Journal Article: “Twitter and Endorsed (Fake) News: The Influence of Endorsement by Strong Ties, Celebrities, and a User Majority on Credibility of Fake News During the COVID-19 Pandemic”
The article linked below was recently published by International Journal of Communication.
Max Planck Institute for Evolutionary Anthropology
International Journal of Communication (IJOC)
Vol. 16 (2022)
Focusing on a widespread COVID-19 conspiracy theory, this study examines how social endorsement systems on Twitter, represented by retweets and metrics indicating the number of engagements by others, affect assessment of credibility of (fake) news. Expanding studies on social influence and endorsement-based heuristics, we hypothesized that Twitter users would consider fake news retweeted by a strong tie and with cues indicating a greater number of likes, comments, and retweets as more credible than news retweeted by a celebrity and without the cues. Through a two-by-two survey experiment among 267 Twitter users, we found evidence to support these hypotheses. We additionally found that the effectiveness of strong ties and celebrities as retweeters varied by users’ perceptions of their attributes and users’ interactions with them. These findings add to the literature of news credibility by demonstrating the effects of endorsements from social media contacts. Our study partly explains how and why fake news and disinformation spread in the networked online environment. We conclude this study by discussing implications for interventions of fake news on social media.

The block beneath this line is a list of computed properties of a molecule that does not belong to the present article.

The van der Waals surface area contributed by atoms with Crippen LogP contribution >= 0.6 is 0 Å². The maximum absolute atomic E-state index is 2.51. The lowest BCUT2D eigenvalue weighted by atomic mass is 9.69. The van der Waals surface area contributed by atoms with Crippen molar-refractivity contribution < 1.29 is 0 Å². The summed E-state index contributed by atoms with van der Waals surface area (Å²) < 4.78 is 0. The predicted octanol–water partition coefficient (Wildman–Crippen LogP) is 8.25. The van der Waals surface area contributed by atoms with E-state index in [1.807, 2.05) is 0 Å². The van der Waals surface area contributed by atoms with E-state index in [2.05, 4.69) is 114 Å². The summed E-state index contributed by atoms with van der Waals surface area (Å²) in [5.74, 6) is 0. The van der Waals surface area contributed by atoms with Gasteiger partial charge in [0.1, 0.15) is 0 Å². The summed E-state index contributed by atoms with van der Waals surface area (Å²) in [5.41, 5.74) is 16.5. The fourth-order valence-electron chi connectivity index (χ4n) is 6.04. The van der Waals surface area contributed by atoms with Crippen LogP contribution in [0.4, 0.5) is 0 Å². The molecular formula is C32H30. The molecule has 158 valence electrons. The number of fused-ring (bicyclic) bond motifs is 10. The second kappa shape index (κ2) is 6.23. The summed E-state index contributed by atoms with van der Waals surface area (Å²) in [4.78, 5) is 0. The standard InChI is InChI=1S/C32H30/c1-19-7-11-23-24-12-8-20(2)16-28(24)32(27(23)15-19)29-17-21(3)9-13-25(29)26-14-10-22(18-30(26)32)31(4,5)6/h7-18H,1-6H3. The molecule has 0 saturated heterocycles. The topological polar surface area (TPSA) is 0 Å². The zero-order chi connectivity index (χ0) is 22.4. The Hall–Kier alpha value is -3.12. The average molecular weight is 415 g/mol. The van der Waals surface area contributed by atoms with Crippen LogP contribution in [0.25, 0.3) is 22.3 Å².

Direct to Full Text Article
23 pages; PDF.
About Gary Price
Gary Price (email@example.com) is a librarian, writer, consultant, and frequent conference speaker based in the Washington D.C. metro area. He earned his MLIS degree from Wayne State University in Detroit. Price has won several awards including the SLA Innovations in Technology Award and Alumnus of the Year from the Wayne St. University Library and Information Science Program. From 2006-2009 he was Director of Online Information Services at Ask.com. Gary is also the co-founder of infoDJ an innovation research consultancy supporting corporate product and business model teams with just-in-time fact and insight finding.